Guinea pig’s feet become provoked and painful. Most of the guinea pig’s owners will notice the signs of the second stage of pododermatitis, even if they do not check the bumblefoot daily.

Symptoms are:

  1. Your guinea pig will be less active than normal.
  2. Peeling and scabbing skin
  3. The calluses will be provoked, red, and painful.
  4. There may be some bleeding.

Skin infection

The connective tissues and deeper cells become provoked. Also, there could be internal or external skin disease at that point. Symptoms are:

  1. Making high-pitched sound or crying
  2. Blister or Ulcer
  3. Your guinea pig will not walk around much
  4. A discharge that may smell or may not.
  5. Your guinea pig may refuse the water and food.
  6. Bleeding and scabbing

Tissue and bone infection

The infection can swell the joint tissues, as they go more in-depth and start the infection towards the bone marrow.

The blood supply to the bones will be cut off. There will be:

  1. Bleeding
  2. Smelly discharge coming from the injury
  3. Intense pain and paralysis, which is probably accomplished by grinding of teeth.

As this is a severe condition and can be a life-threatening stage of pododermatitis.

Can guinea pigs die from bumblefoot?

Bumblefoot must be identified and treated early, and usually not a cause of life-threatening.

If you still wait until your guinea pig is at the third or fourth stage of this infection, then it will become very tough to treat the bumblefoot.

That is because the infection begins to set in your guinea pig at these stages. Guinea pigs are tiny and delicate animals, and infections can be tough to treat, even with antibiotics.

If you doubt that your guinea pig has bumblefoot, early identification is essential.

How do I know if my guinea pig has bumblefoot?

Every guinea pig owner should recognize the signs of bumblefoot. Also, they should have to know when it is essential to take a guinea pig to the veterinary surgeon.

We will explain to you through the four stages of the identifications below.

Inspecting their feet

Get into the routine of scanning your guinea pig’s feet at least once a week, whether you have a feeling of this condition or not, regarding your guinea pig.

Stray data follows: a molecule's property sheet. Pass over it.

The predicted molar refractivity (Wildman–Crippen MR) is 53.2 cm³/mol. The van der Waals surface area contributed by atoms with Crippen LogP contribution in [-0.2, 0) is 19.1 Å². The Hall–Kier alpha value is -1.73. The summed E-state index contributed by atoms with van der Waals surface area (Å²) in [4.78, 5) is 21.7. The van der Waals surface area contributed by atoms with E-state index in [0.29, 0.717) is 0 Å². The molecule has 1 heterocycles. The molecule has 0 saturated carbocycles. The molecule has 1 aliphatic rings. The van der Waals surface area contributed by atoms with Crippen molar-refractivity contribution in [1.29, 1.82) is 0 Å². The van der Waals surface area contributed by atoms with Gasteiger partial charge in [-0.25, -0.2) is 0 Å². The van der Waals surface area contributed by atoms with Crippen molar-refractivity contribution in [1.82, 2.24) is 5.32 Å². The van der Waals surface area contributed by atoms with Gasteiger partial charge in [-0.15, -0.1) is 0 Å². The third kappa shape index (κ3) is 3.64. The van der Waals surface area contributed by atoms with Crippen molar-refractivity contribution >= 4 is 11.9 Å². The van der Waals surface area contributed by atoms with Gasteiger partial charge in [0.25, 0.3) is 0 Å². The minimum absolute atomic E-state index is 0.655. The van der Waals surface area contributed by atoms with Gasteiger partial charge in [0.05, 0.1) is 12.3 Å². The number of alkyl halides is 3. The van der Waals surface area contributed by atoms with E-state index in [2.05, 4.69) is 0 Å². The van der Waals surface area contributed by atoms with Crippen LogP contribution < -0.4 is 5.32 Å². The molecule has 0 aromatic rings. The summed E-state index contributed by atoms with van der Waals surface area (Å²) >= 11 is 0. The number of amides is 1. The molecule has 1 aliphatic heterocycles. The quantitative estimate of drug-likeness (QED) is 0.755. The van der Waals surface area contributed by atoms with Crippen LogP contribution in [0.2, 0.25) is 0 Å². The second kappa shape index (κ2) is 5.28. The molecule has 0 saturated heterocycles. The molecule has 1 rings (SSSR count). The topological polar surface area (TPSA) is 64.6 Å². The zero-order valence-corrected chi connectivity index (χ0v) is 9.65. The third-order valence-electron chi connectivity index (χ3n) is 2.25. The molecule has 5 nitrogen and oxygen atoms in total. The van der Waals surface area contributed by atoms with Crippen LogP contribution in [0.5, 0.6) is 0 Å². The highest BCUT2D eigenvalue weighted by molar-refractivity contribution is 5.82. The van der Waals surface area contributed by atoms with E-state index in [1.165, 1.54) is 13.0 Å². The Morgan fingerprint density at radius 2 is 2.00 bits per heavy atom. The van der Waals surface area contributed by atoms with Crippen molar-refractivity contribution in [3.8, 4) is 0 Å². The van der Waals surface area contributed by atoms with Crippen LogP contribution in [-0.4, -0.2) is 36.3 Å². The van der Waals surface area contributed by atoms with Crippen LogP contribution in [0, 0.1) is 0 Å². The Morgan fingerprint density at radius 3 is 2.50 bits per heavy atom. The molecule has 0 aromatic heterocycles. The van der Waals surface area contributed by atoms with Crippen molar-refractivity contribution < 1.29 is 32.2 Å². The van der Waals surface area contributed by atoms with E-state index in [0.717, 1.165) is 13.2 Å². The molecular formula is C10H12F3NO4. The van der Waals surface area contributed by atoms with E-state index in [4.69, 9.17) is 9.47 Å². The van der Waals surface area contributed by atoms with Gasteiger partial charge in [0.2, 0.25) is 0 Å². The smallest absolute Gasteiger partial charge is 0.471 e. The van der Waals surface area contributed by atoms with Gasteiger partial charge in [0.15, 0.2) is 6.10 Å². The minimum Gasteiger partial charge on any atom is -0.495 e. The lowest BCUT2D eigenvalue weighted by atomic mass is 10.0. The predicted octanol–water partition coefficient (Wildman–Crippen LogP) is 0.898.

Usually, heels are the first visible signs of bumblefoot, so the owner needs to pay close attention to this area.

You might be very worried, but do not try to put pressure or tension on your guinea pig during the inspection process.

For example, do not pull the legs of your guinea pigs. Or else you can set some time separately to carry out the inspection.

In the best possible way, please wait for your guinea pig to move towards you and spend some time playing with your guinea pig as you usually do.

When they feel casual and comfortable, gently lift them with the help of another family member to examine the foot. 

If you notice any injured or ulcerated skin, then make sure to wash your hands thoroughly after touching them.

Look for signs

It is essential to inspect your guinea pig’s foot, but you need to understand that for what reason you are looking.

As we have mentioned earlier, there are four stages of pododermatitis, so keep this in your mind while looking at your guinea pig’s feet. 

The foot should be coated in a sufficient amount of fur. The fur is to be clean and dry. Staining of fur is normal, but moist, urine-soaked hair is uncommon in guinea pigs.

Calluses on bumblefoot are very common for guinea pigs, as there is no need to be worried about it. You need to keep an eye on them, as they can become extremely painful and aggravated over time.

If you see any signs of bleeding, redness, irritation, and injuries, you must contact a veterinarian.

Keep a close eye on their behavior

When bumblefoot becomes painful or aching, it is reasonable to change guinea pig’s behavior.

Keeping an eye on your guinea pig’s response is the right way of observing their health. As the condition going forward, you may notice it: 

  • Refusing water and food
  • Becoming uncommunicative and avoiding all contact
  • Making high-pitched sound, crying, or teeth grinding
  • Not becoming active around as much as usual
  • Spotting more pressure on the forefoot while jumping

All of the above specifies a possible health problem, so they must visit the veterinary office.

Get a vet checkup

Guinea pig pain medication

Your veterinary surgeon will have a look at the foot to see that they are infected or injured.

Your veterinarian may also conduct radiography, as it is not always possible to see the infected area with the bare eye.